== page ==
Gifted & Talented in Montessori

Our Montessori school does not have a "gifted and talented" program, and our school is full of gifted students. We want to take a moment to tell you how that works and why many families of high-achieving kids find Montessori an ideal setting. Montessori educates the whole child, and it meets all children where they are. Because it strives to make children independent learners, and because it does not set up stark divisions between what one age "should" learn and what belongs to another, Montessori allows children to run with what they can do exceptionally well, even as they may receive more pointed help and instruction in another area. Our teachers also make sure that rigorous, creative, and interesting learning experiences--what parents often hope will be found in a gifted program--are part of everyday life for all students. 

Finally, we want to share something that matters a great deal to many of the parents in the school: the special way Montessori can educate high-achieving students without labeling those students up front. This is something that matters to our community as a whole and has effects that continue beyond BPMC. As Dr. Katie Brown Golfus explains in her account of Montessori's impact on public education:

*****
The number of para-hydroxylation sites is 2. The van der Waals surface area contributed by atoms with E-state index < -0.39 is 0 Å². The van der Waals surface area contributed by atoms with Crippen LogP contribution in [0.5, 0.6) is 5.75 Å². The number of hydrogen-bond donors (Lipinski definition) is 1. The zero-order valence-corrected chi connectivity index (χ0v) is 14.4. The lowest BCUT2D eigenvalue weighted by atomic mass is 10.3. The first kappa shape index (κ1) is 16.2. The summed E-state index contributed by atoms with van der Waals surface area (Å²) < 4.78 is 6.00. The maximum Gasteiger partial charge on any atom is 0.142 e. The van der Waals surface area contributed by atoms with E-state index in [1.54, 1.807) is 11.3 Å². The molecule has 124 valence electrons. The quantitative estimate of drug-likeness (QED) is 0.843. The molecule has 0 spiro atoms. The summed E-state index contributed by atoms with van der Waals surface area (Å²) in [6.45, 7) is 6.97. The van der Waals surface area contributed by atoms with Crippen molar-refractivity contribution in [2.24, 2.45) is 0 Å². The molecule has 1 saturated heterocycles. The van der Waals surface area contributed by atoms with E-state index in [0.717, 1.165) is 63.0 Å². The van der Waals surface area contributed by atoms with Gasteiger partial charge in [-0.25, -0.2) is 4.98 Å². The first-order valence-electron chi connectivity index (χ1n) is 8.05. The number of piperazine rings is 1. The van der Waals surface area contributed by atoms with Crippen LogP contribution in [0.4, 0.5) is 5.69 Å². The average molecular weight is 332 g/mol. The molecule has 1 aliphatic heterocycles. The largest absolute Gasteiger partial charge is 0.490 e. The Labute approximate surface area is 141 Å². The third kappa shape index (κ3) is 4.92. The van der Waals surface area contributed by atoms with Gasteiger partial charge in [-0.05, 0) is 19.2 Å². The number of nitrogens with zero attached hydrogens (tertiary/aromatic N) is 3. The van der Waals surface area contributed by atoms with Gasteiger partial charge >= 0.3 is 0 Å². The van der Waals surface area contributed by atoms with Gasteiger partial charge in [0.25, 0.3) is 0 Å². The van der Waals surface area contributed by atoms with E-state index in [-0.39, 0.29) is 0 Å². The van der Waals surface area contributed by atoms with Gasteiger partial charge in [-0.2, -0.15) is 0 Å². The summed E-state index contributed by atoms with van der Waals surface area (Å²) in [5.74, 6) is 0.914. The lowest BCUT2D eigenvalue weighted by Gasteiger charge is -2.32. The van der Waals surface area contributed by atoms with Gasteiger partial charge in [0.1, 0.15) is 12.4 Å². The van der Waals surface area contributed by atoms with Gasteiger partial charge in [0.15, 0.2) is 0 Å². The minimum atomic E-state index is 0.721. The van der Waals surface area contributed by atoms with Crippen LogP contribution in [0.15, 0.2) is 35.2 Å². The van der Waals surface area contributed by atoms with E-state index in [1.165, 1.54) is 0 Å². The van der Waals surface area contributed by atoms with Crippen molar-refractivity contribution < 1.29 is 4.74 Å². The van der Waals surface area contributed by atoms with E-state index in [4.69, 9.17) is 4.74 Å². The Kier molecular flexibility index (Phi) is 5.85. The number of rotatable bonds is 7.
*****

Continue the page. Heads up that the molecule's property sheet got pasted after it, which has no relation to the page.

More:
Gifted students in a Montessori classroom are not held back by the pace of their teachers’ instruction, their peers’ learning, or the curriculum guide. Being in a multiage classroom grants them exposure to materials, concepts, and peers that are chronologically above their grade level. If some gifted students in urban contexts are not being identified due to bias or cultural incompetence, or have simply not been identified at the preschool level, then the Montessori method allows them to reap the benefits of acceleration and differentiation that characterize gifted education, even if they are not given the label. While this does not negate or fix the problem of underrepresentation, it would at least better meet the needs of unidentified gifted students whose talents are not being properly developed.  

(full research paper)